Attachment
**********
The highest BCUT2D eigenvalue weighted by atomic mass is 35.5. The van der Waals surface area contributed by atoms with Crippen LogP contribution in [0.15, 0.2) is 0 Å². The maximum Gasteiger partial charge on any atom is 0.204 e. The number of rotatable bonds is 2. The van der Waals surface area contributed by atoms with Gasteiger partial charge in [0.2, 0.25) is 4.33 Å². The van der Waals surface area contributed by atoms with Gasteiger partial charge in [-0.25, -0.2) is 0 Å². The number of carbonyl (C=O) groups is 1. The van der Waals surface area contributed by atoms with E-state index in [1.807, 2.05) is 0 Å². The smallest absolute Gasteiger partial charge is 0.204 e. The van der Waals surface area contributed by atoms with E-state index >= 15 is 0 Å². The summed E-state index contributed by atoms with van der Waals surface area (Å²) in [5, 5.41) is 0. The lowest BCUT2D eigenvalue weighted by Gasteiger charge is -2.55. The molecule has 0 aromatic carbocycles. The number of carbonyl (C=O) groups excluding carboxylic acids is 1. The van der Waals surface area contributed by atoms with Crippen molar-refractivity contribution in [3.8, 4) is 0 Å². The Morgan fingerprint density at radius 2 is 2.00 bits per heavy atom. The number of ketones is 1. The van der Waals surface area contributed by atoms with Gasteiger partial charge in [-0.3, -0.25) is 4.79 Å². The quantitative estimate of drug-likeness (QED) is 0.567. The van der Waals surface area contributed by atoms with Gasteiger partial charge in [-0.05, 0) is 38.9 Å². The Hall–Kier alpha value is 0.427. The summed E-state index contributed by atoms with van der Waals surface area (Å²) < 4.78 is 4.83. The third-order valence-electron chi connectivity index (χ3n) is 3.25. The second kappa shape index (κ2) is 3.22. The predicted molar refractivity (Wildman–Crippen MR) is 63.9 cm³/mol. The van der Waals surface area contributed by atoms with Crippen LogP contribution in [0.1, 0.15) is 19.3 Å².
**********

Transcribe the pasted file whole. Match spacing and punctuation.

The highest BCUT2D eigenvalue weighted by atomic mass is 35.5. The van der Waals surface area contributed by atoms with Crippen LogP contribution in [0.15, 0.2) is 0 Å². The maximum Gasteiger partial charge on any atom is 0.204 e. The number of rotatable bonds is 2. The van der Waals surface area contributed by atoms with Gasteiger partial charge in [0.2, 0.25) is 4.33 Å². The van der Waals surface area contributed by atoms with Gasteiger partial charge in [-0.25, -0.2) is 0 Å². The number of carbonyl (C=O) groups is 1. The van der Waals surface area contributed by atoms with E-state index in [1.807, 2.05) is 0 Å². The smallest absolute Gasteiger partial charge is 0.204 e. The van der Waals surface area contributed by atoms with E-state index >= 15 is 0 Å². The summed E-state index contributed by atoms with van der Waals surface area (Å²) in [5, 5.41) is 0. The lowest BCUT2D eigenvalue weighted by Gasteiger charge is -2.55. The molecule has 0 aromatic carbocycles. The number of carbonyl (C=O) groups excluding carboxylic acids is 1. The van der Waals surface area contributed by atoms with Crippen molar-refractivity contribution in [3.8, 4) is 0 Å². The Morgan fingerprint density at radius 2 is 2.00 bits per heavy atom. The number of ketones is 1. The van der Waals surface area contributed by atoms with Gasteiger partial charge in [-0.3, -0.25) is 4.79 Å². The quantitative estimate of drug-likeness (QED) is 0.567. The van der Waals surface area contributed by atoms with Gasteiger partial charge in [-0.05, 0) is 38.9 Å². The Hall–Kier alpha value is 0.427. The summed E-state index contributed by atoms with van der Waals surface area (Å²) < 4.78 is 4.83. The third-order valence-electron chi connectivity index (χ3n) is 3.25. The second kappa shape index (κ2) is 3.22. The predicted molar refractivity (Wildman–Crippen MR) is 63.9 cm³/mol. The van der Waals surface area contributed by atoms with Crippen LogP contribution in [0.1, 0.15) is 19.3 Å².